At the Giardini, the exhibition has a gallery-like layout. There is no shortage of well-established presences, such as Katharina Fritsch (Leone d’Oro for lifetime achievement), Rosemarie Trockel (also responsible for many works with knitting, which abound along the course of the exhibition), and Carla Accardi. Cecilia Vicuña (another Leone d’Oro for lifetime achievement), Simone Fattal, the historic Agnes Denes, and the young June Crespo stand out. Relatively little space is devoted to Nanda Vigo, Laura Grisi, Dadamaino, and Grazia Varisco. And here the story picks up again in a completely different tone at the Arsenale, which has never been so packed with works. Striking here is the “muscular” aspect of many works. The first room presents Brick House, a monumental bronze bust by Simone Leigh (the same artist who transforms the American pavilion), and the large works by the Afro-Cuban Belkis Ayón, dedicated to a secret brotherhood. Rosana Paulino uses a variety of mediums from embroidery to drawing in series, such as the one dedicated to wet nurses of colour, a practice of exploitation, while the fine threads of the roots envelop those who have generated them. The videos, of which there are rather few, would deserve a discussion of their own: the qualitative level (not always present in some pictorial works) is good, but the themes are well-worn, generally relating as they do to climate change: Thao Nguyen Phan is trained as a painter, but she presents a three-channel video that follows the transformations of the Mekong River; sacredness and rituality inhabit many videos, such as the one, among the most beautiful, by the Uzbek Saodat Ismailova; the Chinese Zheng Bo (who lives in Hong Kong) stages sensitive exchanges between species through the bodies of five Scandinavian dancers. Diego Marcon’s video makes me think of the German term unheimlich, related to Freud’s last writings, translated into Italian as perturbante (“perturbing”), which from a semantic point of view is the opposite of heimlich, familiar, but from another point of view contains it in itself: the perturbing inhabits the familiar. The most interesting of the videos comes at the end: on the waters of the Gaggiandre, Wu Tsang projects a video installation inspired by Melville’s masterpiece Moby Dick, from the whale’s viewpoint.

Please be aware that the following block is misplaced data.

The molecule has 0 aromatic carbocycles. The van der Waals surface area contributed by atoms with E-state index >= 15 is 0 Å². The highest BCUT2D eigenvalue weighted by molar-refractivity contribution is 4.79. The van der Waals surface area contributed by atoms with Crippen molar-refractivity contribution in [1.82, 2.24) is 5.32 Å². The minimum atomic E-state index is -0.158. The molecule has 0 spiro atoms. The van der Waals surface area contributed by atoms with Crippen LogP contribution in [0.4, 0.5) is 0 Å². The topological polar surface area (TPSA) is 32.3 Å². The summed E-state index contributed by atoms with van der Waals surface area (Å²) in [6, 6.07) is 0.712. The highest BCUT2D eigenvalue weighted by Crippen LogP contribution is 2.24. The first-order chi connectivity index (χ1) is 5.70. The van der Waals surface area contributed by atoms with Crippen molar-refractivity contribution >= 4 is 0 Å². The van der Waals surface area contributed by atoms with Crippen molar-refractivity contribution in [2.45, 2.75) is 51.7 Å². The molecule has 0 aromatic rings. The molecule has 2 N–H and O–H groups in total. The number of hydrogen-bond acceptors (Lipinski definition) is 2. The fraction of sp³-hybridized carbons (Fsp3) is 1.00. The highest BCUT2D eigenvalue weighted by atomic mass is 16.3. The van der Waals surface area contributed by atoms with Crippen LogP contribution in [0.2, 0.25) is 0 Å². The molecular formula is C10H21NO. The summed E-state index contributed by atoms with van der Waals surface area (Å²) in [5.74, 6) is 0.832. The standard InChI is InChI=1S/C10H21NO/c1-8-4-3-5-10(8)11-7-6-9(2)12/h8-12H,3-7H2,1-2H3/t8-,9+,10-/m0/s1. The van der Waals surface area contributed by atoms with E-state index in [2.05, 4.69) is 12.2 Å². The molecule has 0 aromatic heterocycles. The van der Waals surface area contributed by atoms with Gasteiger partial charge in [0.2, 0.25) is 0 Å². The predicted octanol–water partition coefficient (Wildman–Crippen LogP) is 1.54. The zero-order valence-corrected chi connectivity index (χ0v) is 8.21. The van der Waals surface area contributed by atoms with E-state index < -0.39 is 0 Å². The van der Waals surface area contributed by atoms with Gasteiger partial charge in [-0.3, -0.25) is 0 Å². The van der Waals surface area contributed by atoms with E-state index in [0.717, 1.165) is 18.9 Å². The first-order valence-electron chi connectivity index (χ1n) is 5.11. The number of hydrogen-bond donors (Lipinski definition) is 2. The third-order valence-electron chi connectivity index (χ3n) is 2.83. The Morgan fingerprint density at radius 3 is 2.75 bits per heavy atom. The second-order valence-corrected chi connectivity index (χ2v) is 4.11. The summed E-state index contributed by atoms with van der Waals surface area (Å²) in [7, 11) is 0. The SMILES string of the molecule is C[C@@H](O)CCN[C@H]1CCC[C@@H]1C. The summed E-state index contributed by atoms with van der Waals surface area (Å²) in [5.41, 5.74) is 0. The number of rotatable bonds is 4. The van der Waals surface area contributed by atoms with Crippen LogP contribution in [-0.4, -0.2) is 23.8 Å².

After so many “big” paintings and sculptures, it is somehow refreshing to come across the large installation by Colombian Delcy Morelos, which speaks of our relationship with mother earth. Sandra Vásquez de la Horra (a Chilean who lives in Berlin) revives the ancient technique of drawing in an original way, and seals paintings with wax, passing myths and rituals on to us. UOne of the best authors presented is Noah Davis, an American artist and curator who died at just thirty-two years of age: Ian Wallace’s text in the catalogue defines him as influenced by Marlene Dumas and Luc Tuymans, but to me, honestly, it seems that the interest of his work goes beyond these references; the pictorial quality is very high, as one can tell just by looking at The Conductor. In the cyborg capsule we find great historic artists, Florence Henri, Hannah Höch, and Rebecca Horn. Very interesting is the photographic work of Joanna Piotrowska (who lives between Warsaw and London): in her Franticseries she invites her subjects to build makeshift dwellings, refuges, in their homes, in which to be photographed. Precious Okoyomon’s work, which had created expectations, is a bit of a disappointment: her garden of overrunning vines does not appear to have been prepared perfectly. Why have we forgotten Maria Thereza Alves? The Leone d’Oro went to Leigh. Awarded the Leone d’Argento, the Lebanese artist Ali Cherri presents a video where the protagonist attempts to turn mud into bricks. Great Britain’s pavilion received the Leone d’Oro, though it had not drummed up any particular appreciation among the professional day participants, whereas Belgium with Francis Aly͏̈s, France with Zineb Sedira and Italy with Gian Maria Tosatti had drawn much acclaim. While the large number of works made it difficult to make a clear reading of The Milk of Dreams, the Danish pavilion, featuring a family of centaurs, proposed a reflection on similar themes in a concise, essential and clear-cut manner. Ukraine, in addition to Pavlo Makov’s work, which came from under the bombs, is present in Piazza Ucraina, where a pile of sacks recalls the systems used to protect monuments in wartime. Also worth mentioning is the Canadian pavilion, where Stan Douglas, who as always reflects on the facts of history, uses photos and videos to establish an analogy between key years, for example 1848 and its “bourgeois revolutions”, and 2011, with the protests in Tunis, Vancouver, London, and New York. Italian artists represent Malta — Arcangelo Sassolino draws inspiration from Caravaggio’s Maltese altarpiece, with the contribution of two musicians — and Australia, with the artist-musician Marco Fusinato (born in Melbourne to Italian parents). Also worth mentioning is the presence of Giuseppe Stampone at the Cuba pavilion.